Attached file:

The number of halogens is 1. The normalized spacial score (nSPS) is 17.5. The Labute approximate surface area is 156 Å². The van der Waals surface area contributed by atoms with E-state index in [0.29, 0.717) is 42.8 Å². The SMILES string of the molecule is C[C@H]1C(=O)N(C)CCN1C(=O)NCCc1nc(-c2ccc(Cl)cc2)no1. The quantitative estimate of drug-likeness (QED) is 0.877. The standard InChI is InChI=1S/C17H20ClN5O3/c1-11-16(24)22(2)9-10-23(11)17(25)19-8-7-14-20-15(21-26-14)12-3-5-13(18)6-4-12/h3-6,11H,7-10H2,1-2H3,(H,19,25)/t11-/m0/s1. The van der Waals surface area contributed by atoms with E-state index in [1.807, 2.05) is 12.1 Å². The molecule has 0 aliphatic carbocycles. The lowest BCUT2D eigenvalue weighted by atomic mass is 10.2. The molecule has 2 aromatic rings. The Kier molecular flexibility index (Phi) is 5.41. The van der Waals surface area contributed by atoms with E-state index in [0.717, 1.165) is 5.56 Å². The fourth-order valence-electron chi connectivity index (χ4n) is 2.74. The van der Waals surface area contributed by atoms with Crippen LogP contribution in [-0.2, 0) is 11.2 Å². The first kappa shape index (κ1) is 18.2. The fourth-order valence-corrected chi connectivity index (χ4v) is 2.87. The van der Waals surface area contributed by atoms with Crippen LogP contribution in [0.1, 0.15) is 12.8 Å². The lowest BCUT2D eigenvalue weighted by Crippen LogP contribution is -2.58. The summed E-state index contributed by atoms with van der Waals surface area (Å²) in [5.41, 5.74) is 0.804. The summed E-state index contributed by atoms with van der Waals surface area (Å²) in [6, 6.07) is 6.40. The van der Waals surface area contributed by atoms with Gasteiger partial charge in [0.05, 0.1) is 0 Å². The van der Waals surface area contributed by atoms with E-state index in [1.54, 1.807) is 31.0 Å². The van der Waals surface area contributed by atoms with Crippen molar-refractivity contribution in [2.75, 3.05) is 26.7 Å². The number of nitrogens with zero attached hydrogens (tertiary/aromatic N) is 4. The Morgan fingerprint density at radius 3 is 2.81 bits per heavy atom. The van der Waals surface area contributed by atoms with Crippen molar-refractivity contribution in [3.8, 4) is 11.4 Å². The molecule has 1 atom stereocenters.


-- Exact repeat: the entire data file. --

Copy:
The number of halogens is 1. The normalized spacial score (nSPS) is 17.5. The Labute approximate surface area is 156 Å². The van der Waals surface area contributed by atoms with E-state index in [0.29, 0.717) is 42.8 Å². The SMILES string of the molecule is C[C@H]1C(=O)N(C)CCN1C(=O)NCCc1nc(-c2ccc(Cl)cc2)no1. The quantitative estimate of drug-likeness (QED) is 0.877. The standard InChI is InChI=1S/C17H20ClN5O3/c1-11-16(24)22(2)9-10-23(11)17(25)19-8-7-14-20-15(21-26-14)12-3-5-13(18)6-4-12/h3-6,11H,7-10H2,1-2H3,(H,19,25)/t11-/m0/s1. The van der Waals surface area contributed by atoms with E-state index in [1.807, 2.05) is 12.1 Å². The molecule has 0 aliphatic carbocycles. The lowest BCUT2D eigenvalue weighted by atomic mass is 10.2. The molecule has 2 aromatic rings. The Kier molecular flexibility index (Phi) is 5.41. The van der Waals surface area contributed by atoms with E-state index in [0.717, 1.165) is 5.56 Å². The fourth-order valence-electron chi connectivity index (χ4n) is 2.74. The van der Waals surface area contributed by atoms with Crippen LogP contribution in [-0.2, 0) is 11.2 Å². The first kappa shape index (κ1) is 18.2. The fourth-order valence-corrected chi connectivity index (χ4v) is 2.87. The van der Waals surface area contributed by atoms with Crippen LogP contribution in [0.1, 0.15) is 12.8 Å². The lowest BCUT2D eigenvalue weighted by Crippen LogP contribution is -2.58. The summed E-state index contributed by atoms with van der Waals surface area (Å²) in [5.41, 5.74) is 0.804. The summed E-state index contributed by atoms with van der Waals surface area (Å²) in [6, 6.07) is 6.40. The van der Waals surface area contributed by atoms with Gasteiger partial charge in [0.05, 0.1) is 0 Å². The van der Waals surface area contributed by atoms with E-state index in [1.54, 1.807) is 31.0 Å². The van der Waals surface area contributed by atoms with Crippen molar-refractivity contribution in [2.75, 3.05) is 26.7 Å². The number of nitrogens with zero attached hydrogens (tertiary/aromatic N) is 4. The Morgan fingerprint density at radius 3 is 2.81 bits per heavy atom. The van der Waals surface area contributed by atoms with Crippen molar-refractivity contribution in [3.8, 4) is 11.4 Å². The molecule has 1 atom stereocenters.